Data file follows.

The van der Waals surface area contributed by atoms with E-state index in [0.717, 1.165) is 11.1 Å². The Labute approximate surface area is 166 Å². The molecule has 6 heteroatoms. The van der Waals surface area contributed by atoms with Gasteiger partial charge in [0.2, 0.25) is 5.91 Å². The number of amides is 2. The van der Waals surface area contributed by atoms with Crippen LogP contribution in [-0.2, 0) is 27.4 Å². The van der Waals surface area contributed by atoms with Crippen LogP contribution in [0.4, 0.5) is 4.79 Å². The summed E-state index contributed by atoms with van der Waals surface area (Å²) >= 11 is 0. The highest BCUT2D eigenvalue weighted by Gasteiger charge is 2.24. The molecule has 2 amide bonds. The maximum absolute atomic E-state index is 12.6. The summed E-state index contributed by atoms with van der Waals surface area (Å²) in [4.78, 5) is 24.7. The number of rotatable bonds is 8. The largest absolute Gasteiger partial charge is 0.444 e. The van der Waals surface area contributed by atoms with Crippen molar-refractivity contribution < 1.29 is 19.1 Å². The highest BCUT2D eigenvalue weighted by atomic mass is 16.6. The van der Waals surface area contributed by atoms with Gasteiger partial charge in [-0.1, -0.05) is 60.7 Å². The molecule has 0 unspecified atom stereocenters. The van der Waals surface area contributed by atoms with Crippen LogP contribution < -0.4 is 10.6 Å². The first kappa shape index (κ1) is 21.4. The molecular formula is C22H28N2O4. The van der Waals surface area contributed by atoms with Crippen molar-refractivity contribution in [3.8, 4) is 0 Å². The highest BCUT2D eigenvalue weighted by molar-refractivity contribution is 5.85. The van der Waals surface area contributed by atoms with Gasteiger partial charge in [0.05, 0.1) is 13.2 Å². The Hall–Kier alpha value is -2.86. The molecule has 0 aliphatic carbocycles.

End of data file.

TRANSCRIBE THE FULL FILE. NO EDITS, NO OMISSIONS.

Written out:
The van der Waals surface area contributed by atoms with E-state index in [0.717, 1.165) is 11.1 Å². The Labute approximate surface area is 166 Å². The molecule has 6 heteroatoms. The van der Waals surface area contributed by atoms with Gasteiger partial charge in [0.2, 0.25) is 5.91 Å². The number of amides is 2. The van der Waals surface area contributed by atoms with Crippen LogP contribution in [-0.2, 0) is 27.4 Å². The van der Waals surface area contributed by atoms with Crippen LogP contribution in [0.4, 0.5) is 4.79 Å². The summed E-state index contributed by atoms with van der Waals surface area (Å²) >= 11 is 0. The highest BCUT2D eigenvalue weighted by Gasteiger charge is 2.24. The molecule has 2 amide bonds. The maximum absolute atomic E-state index is 12.6. The summed E-state index contributed by atoms with van der Waals surface area (Å²) in [4.78, 5) is 24.7. The number of rotatable bonds is 8. The largest absolute Gasteiger partial charge is 0.444 e. The van der Waals surface area contributed by atoms with Crippen molar-refractivity contribution < 1.29 is 19.1 Å². The highest BCUT2D eigenvalue weighted by atomic mass is 16.6. The van der Waals surface area contributed by atoms with Gasteiger partial charge in [-0.1, -0.05) is 60.7 Å². The molecule has 0 unspecified atom stereocenters. The van der Waals surface area contributed by atoms with Crippen LogP contribution < -0.4 is 10.6 Å². The first kappa shape index (κ1) is 21.4. The molecular formula is C22H28N2O4. The van der Waals surface area contributed by atoms with Crippen molar-refractivity contribution in [3.8, 4) is 0 Å². The highest BCUT2D eigenvalue weighted by molar-refractivity contribution is 5.85. The van der Waals surface area contributed by atoms with Gasteiger partial charge in [0.05, 0.1) is 13.2 Å². The Hall–Kier alpha value is -2.86. The molecule has 0 aliphatic carbocycles.